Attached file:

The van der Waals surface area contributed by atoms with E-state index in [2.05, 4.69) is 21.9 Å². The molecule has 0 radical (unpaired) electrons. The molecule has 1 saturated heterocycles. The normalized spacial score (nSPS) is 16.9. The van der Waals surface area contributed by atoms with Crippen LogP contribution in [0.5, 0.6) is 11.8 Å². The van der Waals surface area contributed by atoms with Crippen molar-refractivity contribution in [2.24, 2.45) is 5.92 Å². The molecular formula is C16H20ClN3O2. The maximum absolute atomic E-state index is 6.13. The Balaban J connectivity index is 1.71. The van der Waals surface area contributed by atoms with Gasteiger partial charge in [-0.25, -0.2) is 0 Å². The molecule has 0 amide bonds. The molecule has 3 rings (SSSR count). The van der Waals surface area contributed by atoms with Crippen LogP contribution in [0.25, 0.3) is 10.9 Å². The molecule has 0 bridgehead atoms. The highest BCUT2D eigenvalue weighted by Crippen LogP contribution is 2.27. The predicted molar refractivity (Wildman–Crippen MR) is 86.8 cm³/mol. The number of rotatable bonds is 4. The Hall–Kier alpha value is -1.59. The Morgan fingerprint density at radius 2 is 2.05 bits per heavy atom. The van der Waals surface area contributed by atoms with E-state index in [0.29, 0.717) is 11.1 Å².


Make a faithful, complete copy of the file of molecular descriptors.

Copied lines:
The van der Waals surface area contributed by atoms with E-state index in [2.05, 4.69) is 21.9 Å². The molecule has 0 radical (unpaired) electrons. The molecule has 1 saturated heterocycles. The normalized spacial score (nSPS) is 16.9. The van der Waals surface area contributed by atoms with Crippen LogP contribution in [0.5, 0.6) is 11.8 Å². The van der Waals surface area contributed by atoms with Crippen molar-refractivity contribution in [2.24, 2.45) is 5.92 Å². The molecular formula is C16H20ClN3O2. The maximum absolute atomic E-state index is 6.13. The Balaban J connectivity index is 1.71. The van der Waals surface area contributed by atoms with Gasteiger partial charge in [-0.25, -0.2) is 0 Å². The molecule has 0 amide bonds. The molecule has 3 rings (SSSR count). The van der Waals surface area contributed by atoms with Crippen LogP contribution in [0.25, 0.3) is 10.9 Å². The molecule has 0 bridgehead atoms. The highest BCUT2D eigenvalue weighted by Crippen LogP contribution is 2.27. The predicted molar refractivity (Wildman–Crippen MR) is 86.8 cm³/mol. The number of rotatable bonds is 4. The Hall–Kier alpha value is -1.59. The Morgan fingerprint density at radius 2 is 2.05 bits per heavy atom. The van der Waals surface area contributed by atoms with E-state index in [0.29, 0.717) is 11.1 Å².